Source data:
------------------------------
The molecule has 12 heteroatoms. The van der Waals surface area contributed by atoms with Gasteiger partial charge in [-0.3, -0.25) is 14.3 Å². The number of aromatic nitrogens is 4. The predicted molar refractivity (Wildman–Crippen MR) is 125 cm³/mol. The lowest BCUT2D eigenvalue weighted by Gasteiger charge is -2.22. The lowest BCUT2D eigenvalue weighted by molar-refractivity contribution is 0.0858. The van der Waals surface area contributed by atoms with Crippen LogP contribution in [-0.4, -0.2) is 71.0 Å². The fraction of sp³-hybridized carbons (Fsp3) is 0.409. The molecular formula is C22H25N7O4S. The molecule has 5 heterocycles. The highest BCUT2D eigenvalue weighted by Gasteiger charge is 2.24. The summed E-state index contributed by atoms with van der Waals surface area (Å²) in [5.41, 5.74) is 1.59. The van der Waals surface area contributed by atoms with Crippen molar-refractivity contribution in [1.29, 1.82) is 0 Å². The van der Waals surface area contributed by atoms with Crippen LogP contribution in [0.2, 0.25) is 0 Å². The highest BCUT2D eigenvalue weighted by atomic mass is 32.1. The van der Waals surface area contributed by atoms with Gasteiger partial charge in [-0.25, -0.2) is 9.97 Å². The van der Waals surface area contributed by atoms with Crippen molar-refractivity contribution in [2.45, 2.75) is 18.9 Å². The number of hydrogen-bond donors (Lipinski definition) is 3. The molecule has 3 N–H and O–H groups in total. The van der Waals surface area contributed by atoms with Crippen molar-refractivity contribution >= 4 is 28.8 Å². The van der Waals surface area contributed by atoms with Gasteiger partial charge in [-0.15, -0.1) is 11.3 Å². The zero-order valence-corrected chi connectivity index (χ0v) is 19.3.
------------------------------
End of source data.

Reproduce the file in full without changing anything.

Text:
The molecule has 12 heteroatoms. The van der Waals surface area contributed by atoms with Gasteiger partial charge in [-0.3, -0.25) is 14.3 Å². The number of aromatic nitrogens is 4. The predicted molar refractivity (Wildman–Crippen MR) is 125 cm³/mol. The lowest BCUT2D eigenvalue weighted by Gasteiger charge is -2.22. The lowest BCUT2D eigenvalue weighted by molar-refractivity contribution is 0.0858. The van der Waals surface area contributed by atoms with Crippen LogP contribution in [-0.4, -0.2) is 71.0 Å². The fraction of sp³-hybridized carbons (Fsp3) is 0.409. The molecular formula is C22H25N7O4S. The molecule has 5 heterocycles. The highest BCUT2D eigenvalue weighted by Gasteiger charge is 2.24. The summed E-state index contributed by atoms with van der Waals surface area (Å²) in [5.41, 5.74) is 1.59. The van der Waals surface area contributed by atoms with Crippen molar-refractivity contribution in [1.29, 1.82) is 0 Å². The van der Waals surface area contributed by atoms with Crippen LogP contribution in [0.2, 0.25) is 0 Å². The highest BCUT2D eigenvalue weighted by atomic mass is 32.1. The van der Waals surface area contributed by atoms with Gasteiger partial charge in [-0.25, -0.2) is 9.97 Å². The van der Waals surface area contributed by atoms with Crippen molar-refractivity contribution in [2.45, 2.75) is 18.9 Å². The number of hydrogen-bond donors (Lipinski definition) is 3. The molecule has 3 N–H and O–H groups in total. The van der Waals surface area contributed by atoms with Crippen molar-refractivity contribution >= 4 is 28.8 Å². The van der Waals surface area contributed by atoms with Gasteiger partial charge in [-0.15, -0.1) is 11.3 Å². The zero-order valence-corrected chi connectivity index (χ0v) is 19.3.